Dune (1984/2021)

DUNE (15)
D: David Lynch
Dino de Laurentiis (Raffaela de Laurentiis)
USA 🇺🇸 1984
140 mins

Science Fiction

W: David Lynch [based on the novel by Frank Herbert]
DP: Freddie Francis
Ed: Antony Gibbs
Mus: Toto
PD: Anthony Masters
Cos: Bob Ringwood

Kyle MacLachlan (Paul Atreides), Francesca Annis (Lady Jessica), Jose Ferrer (Padishah Emperor Shaddam IV), Sian Phillips (Reverend Mother Gaius Helen Mohiam), Brad Dourif (Piter de Vries), Dean Stockwell (Dr. Wellington Yueh), Linda Hunt (Shadout Mapes)

A convoluted science fiction with too many characters who don't seem to be introduced properly (I guess it's important to have read Frank Herbert's novel first), all of which are going to war over a valuable spice on a desert-surfaced planet guarded by giant worms.
It's nevertheless a huge cult classic, but I fail to understand how it was so expensive. The special effects, art direction & costumes (Sting in a cod-piece) are disappointingly average. For me, David Lynch seemed to be the wrong director, since his vision seems to be obsessed with the occult and the unusual, resulting in the narrative becoming a huge, over-complicated mess.

Kyle MacLachlan in Dune (1984)
Kyle MacLachlan in Dune (1984)

It begins
It begins


D: Denis Villeneuve

Warner Bros / Legendary (Mary Parent, Caie Boyter, Joe Caracciolo, Jr. & Denis Villeneuve)

US 🇺🇸 2021

156 mins

Science Fiction

W: Denis Villeneuve, Joe Spaihts & Eric Roth [based on the novel by Frank Herbert]

DP: Greig Fraser

Ed: Joe Walker

Mus: Hans Zimmer

PD: Patrice Vermette

Cos: Jacqueline West & Robert Morgan

Timothee Chalamet (Paul Atreides), Rebecca Ferguson (Lady Jessica), Oscar Isaac (Duke Leto Atreides), Josh Brolin (Gurney Halleck), Stellan Skarsgård (Baron Vladimir Harkonnen), Dave Bautista (Beast Rabban Harkonnen), Jason Momoa (Duncan Idaho)

Frank Herbert’s hefty source material was originally brought to the screen for a 1984 film which I really wasn’t a huge fan of, partly because it was far too ambitious for its time and had the wrong choice of director at the helm.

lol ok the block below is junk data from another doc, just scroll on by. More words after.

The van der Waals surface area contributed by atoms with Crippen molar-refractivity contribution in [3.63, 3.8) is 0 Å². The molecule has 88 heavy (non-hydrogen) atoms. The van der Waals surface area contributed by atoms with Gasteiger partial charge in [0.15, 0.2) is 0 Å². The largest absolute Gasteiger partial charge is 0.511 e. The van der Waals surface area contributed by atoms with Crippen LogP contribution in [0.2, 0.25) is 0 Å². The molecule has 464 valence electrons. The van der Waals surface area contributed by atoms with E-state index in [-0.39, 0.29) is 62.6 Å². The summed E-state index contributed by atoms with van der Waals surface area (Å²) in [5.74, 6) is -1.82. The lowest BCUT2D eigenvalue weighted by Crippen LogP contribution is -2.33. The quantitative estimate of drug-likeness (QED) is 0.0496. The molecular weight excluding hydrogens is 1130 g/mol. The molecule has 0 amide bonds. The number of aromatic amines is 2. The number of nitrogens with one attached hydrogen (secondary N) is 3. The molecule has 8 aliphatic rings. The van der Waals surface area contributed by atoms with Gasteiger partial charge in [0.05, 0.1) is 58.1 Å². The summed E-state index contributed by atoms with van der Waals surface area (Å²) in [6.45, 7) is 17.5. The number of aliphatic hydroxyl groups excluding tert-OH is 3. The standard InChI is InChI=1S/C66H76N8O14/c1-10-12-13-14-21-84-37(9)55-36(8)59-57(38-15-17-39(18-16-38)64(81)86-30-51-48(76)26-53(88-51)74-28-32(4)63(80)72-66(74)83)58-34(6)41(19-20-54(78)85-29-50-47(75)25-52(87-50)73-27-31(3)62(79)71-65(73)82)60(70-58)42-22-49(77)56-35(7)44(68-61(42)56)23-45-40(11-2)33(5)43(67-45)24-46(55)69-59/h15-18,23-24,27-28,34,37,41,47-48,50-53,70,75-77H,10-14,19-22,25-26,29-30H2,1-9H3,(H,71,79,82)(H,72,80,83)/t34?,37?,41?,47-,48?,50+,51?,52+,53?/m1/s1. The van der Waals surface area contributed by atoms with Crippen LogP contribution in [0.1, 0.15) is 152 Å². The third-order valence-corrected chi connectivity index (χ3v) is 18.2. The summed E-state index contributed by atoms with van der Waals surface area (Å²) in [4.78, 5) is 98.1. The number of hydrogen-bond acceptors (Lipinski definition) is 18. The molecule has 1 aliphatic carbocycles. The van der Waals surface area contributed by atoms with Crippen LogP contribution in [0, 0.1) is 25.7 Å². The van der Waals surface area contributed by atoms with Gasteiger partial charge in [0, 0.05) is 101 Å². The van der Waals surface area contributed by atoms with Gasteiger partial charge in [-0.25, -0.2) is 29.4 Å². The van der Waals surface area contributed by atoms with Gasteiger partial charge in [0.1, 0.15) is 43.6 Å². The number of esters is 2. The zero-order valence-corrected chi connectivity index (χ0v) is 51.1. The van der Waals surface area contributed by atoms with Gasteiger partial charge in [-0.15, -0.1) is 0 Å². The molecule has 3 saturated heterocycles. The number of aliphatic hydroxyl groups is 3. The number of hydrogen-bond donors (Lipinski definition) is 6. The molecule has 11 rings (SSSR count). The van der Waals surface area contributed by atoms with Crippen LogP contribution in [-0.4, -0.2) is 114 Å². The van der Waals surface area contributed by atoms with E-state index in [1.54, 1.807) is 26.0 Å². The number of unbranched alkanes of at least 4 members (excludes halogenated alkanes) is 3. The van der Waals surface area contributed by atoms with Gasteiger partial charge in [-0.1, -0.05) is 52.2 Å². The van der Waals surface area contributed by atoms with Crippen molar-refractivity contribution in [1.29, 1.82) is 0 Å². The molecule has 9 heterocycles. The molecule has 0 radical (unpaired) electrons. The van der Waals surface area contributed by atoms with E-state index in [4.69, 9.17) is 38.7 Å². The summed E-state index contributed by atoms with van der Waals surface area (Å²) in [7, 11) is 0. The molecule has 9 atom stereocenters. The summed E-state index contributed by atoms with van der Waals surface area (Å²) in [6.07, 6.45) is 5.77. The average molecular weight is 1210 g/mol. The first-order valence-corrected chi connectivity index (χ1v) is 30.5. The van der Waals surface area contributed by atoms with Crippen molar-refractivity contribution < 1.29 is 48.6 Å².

37 years later, director Denis Villeneuve tries his hand at adapting the same novel to far greater success, although only half the story is tackled in this update.

Set on a distant planet where a valuable spice causes various noble families to go to war over the control of it.

Thankfully, this version takes its time with character introduction, so it doesn’t feel like such a garbled mess, as it crafts a fantastic and unique universe with some excellent visual effects & production design, although some of the conceptual designs do seem rather impractical (the dragonfly spacecraft, as an example), but they are nevertheless magnificent to behold due to the impeccable effects.

Think what you will of the story, the films strengths lie in its visuals and every single cent of the $165m budget looks like it found its way to the screen.

It’s unfortunate that only half the story was tackled here, and even more so that a sequel wasn’t even planned to tell the rest until this one proved a success for the studio. For me, this is a cinematic crime which I’ve taken major issues with (Lord Of The Rings aside, which was always a trilogy of books).

It’s understandable that the original source novel had many characters and subplots that couldn’t possibly be tackled in a single film, hence the mess that is the 1984 film, so why not create this as a television series (or at least produce both films in tandem so a two year wait isn’t needed for its conclusion).

I’ll revisit this one until the second part comes out, as this is simply the appetiser without an entree.  The feast is not yet complete.


Dune (2021)
Dune (2021)